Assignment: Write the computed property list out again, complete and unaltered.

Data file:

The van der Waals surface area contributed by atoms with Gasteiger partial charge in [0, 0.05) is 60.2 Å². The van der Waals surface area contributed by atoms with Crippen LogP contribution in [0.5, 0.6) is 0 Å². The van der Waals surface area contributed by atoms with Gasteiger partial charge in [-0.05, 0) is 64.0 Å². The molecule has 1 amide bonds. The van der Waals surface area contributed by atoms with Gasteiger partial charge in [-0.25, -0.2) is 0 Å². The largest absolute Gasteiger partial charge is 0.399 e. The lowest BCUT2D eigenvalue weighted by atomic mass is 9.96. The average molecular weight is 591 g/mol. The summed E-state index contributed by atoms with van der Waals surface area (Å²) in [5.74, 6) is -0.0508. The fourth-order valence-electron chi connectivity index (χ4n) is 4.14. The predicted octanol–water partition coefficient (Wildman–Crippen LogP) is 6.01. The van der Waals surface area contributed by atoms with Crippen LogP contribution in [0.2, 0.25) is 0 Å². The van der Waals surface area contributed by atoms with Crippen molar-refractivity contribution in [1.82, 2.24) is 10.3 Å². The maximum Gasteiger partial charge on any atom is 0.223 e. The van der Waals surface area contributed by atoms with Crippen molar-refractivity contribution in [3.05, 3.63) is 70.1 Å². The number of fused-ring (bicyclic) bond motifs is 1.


The van der Waals surface area contributed by atoms with Gasteiger partial charge in [0, 0.05) is 60.2 Å². The van der Waals surface area contributed by atoms with Crippen LogP contribution in [0.5, 0.6) is 0 Å². The van der Waals surface area contributed by atoms with Gasteiger partial charge in [-0.05, 0) is 64.0 Å². The molecule has 1 amide bonds. The van der Waals surface area contributed by atoms with Gasteiger partial charge in [-0.25, -0.2) is 0 Å². The largest absolute Gasteiger partial charge is 0.399 e. The lowest BCUT2D eigenvalue weighted by atomic mass is 9.96. The average molecular weight is 591 g/mol. The summed E-state index contributed by atoms with van der Waals surface area (Å²) in [5.74, 6) is -0.0508. The fourth-order valence-electron chi connectivity index (χ4n) is 4.14. The predicted octanol–water partition coefficient (Wildman–Crippen LogP) is 6.01. The van der Waals surface area contributed by atoms with Crippen LogP contribution in [0.2, 0.25) is 0 Å². The van der Waals surface area contributed by atoms with Crippen molar-refractivity contribution in [1.82, 2.24) is 10.3 Å². The maximum Gasteiger partial charge on any atom is 0.223 e. The van der Waals surface area contributed by atoms with Crippen molar-refractivity contribution in [3.05, 3.63) is 70.1 Å². The number of fused-ring (bicyclic) bond motifs is 1.